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Books

'The Man Who Invented the Computer' Was Not Steve Jobs or Bill Gates

Jim Higgins
Postal Stamp (partial): John Atanasoff - 1903-1995 / Artist: Hristo Aleksiev / Client: Bulgarian Post
Milwaukee Journal Sentinel (MCT)

John Atanasoff's invention -- 74 inches long, 36 inches deep and about 40 inches tall -- was a milestone, but also only a steppingstone to the personal computers we depend on today.


The Man Who Invented the Computer: The Biography of John Atanasoff, Digital Pioneer

Publisher: Knopf Doubleday
Length: 256 pages
Author: Jane Smiley
Price: $25.95
Format: Hardcover
Publication Date: 2010-10
Amazon

Neither Steve Jobs nor Bill Gates invented the computer, despite the impressions they tend to leave. The guy with the best claim to making the first "automatic electronic digital computer" was John Atanasoff, a 34-year-old associate professor of physics at Iowa State College.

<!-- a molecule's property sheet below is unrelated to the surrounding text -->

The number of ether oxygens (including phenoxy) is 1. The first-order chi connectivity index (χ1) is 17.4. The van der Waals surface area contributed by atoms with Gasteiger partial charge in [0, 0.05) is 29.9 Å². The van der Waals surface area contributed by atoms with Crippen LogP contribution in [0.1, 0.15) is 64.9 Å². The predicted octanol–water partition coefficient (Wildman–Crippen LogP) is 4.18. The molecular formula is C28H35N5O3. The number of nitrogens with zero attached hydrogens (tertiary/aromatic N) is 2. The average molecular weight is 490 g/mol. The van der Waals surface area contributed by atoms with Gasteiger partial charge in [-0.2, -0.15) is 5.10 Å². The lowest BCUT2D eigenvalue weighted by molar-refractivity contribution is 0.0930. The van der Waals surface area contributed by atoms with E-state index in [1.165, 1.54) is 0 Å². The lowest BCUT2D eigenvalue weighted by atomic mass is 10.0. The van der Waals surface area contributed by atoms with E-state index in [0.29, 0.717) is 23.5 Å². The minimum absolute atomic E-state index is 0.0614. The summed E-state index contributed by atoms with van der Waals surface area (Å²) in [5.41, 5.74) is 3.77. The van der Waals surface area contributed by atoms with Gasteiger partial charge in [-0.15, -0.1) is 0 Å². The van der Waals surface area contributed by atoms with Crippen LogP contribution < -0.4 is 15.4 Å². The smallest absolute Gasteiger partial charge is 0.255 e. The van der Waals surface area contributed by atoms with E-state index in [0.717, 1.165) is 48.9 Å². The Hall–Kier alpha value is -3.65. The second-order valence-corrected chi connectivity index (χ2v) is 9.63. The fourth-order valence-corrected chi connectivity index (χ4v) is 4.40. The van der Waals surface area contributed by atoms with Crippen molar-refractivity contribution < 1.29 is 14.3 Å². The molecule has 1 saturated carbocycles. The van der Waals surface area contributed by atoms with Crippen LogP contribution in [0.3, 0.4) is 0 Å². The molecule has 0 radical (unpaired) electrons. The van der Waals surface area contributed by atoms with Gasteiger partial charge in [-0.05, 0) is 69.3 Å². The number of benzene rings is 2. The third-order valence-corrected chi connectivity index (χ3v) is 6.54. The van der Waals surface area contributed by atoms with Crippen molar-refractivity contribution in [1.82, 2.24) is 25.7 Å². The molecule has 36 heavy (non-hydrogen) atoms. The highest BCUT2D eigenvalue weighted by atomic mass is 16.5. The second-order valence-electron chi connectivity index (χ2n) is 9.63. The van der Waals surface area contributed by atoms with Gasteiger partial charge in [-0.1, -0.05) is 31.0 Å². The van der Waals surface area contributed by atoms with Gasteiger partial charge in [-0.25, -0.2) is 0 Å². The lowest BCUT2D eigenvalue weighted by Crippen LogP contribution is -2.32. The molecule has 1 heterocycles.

So why isn't Atanasoff as famous as Gates, or Jobs, or even his contemporary, Alan Turing? As novelist Jane Smiley (A Thousand Acres, Moo) explains in her biography of Atanasoff, The Man Who Invented the Computer, Iowa State didn't really grasp what Atanasoff had wrought: "His ideas were so advanced that he had to prove they were worth something to people who did not really understand them."

The inventor himself didn't always play nice with others, and World War II, though an enormous stimulus to computer development itself, got in the way of both patent processes and scientific information sharing. Also, some other early computer scientists adapted or stole some of Atanasoff's work, then tried to diminish or obscure the original inventor's role in the creation story of the machine. Atanasoff, who earned his doctorate in physics from the University of Wisconsin in 1930, began working on a calculating machine because, Smiley writes, "He saw over and over again that all scientific and engineering progress would be retarded until some sort of breakthrough in methods of calculation."